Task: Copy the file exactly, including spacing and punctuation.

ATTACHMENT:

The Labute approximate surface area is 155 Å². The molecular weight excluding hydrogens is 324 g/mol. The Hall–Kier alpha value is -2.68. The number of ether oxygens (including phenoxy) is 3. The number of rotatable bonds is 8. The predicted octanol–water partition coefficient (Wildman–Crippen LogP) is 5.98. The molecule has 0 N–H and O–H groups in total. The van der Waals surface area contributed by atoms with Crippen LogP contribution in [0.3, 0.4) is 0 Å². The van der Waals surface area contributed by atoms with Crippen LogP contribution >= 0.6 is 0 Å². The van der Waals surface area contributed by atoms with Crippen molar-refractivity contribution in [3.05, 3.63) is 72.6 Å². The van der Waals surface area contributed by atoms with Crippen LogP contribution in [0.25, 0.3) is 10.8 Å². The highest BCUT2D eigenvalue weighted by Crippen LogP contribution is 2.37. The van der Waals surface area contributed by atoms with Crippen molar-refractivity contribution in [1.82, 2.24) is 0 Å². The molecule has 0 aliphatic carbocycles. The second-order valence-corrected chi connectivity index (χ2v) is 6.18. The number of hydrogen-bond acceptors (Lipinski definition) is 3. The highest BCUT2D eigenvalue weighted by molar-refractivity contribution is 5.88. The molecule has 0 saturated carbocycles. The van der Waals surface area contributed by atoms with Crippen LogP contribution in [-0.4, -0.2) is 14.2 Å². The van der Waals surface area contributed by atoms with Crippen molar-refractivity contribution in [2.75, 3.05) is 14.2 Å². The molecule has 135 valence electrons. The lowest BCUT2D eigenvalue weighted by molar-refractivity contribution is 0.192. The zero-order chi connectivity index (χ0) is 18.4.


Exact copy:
The Labute approximate surface area is 155 Å². The molecular weight excluding hydrogens is 324 g/mol. The Hall–Kier alpha value is -2.68. The number of ether oxygens (including phenoxy) is 3. The number of rotatable bonds is 8. The predicted octanol–water partition coefficient (Wildman–Crippen LogP) is 5.98. The molecule has 0 N–H and O–H groups in total. The van der Waals surface area contributed by atoms with Crippen LogP contribution in [0.3, 0.4) is 0 Å². The van der Waals surface area contributed by atoms with Crippen LogP contribution >= 0.6 is 0 Å². The van der Waals surface area contributed by atoms with Crippen molar-refractivity contribution in [3.05, 3.63) is 72.6 Å². The van der Waals surface area contributed by atoms with Crippen LogP contribution in [0.25, 0.3) is 10.8 Å². The highest BCUT2D eigenvalue weighted by Crippen LogP contribution is 2.37. The van der Waals surface area contributed by atoms with Crippen molar-refractivity contribution in [1.82, 2.24) is 0 Å². The molecule has 0 aliphatic carbocycles. The second-order valence-corrected chi connectivity index (χ2v) is 6.18. The number of hydrogen-bond acceptors (Lipinski definition) is 3. The highest BCUT2D eigenvalue weighted by molar-refractivity contribution is 5.88. The molecule has 0 saturated carbocycles. The van der Waals surface area contributed by atoms with Crippen LogP contribution in [-0.4, -0.2) is 14.2 Å². The van der Waals surface area contributed by atoms with Crippen molar-refractivity contribution in [2.75, 3.05) is 14.2 Å². The molecule has 135 valence electrons. The lowest BCUT2D eigenvalue weighted by molar-refractivity contribution is 0.192. The zero-order chi connectivity index (χ0) is 18.4.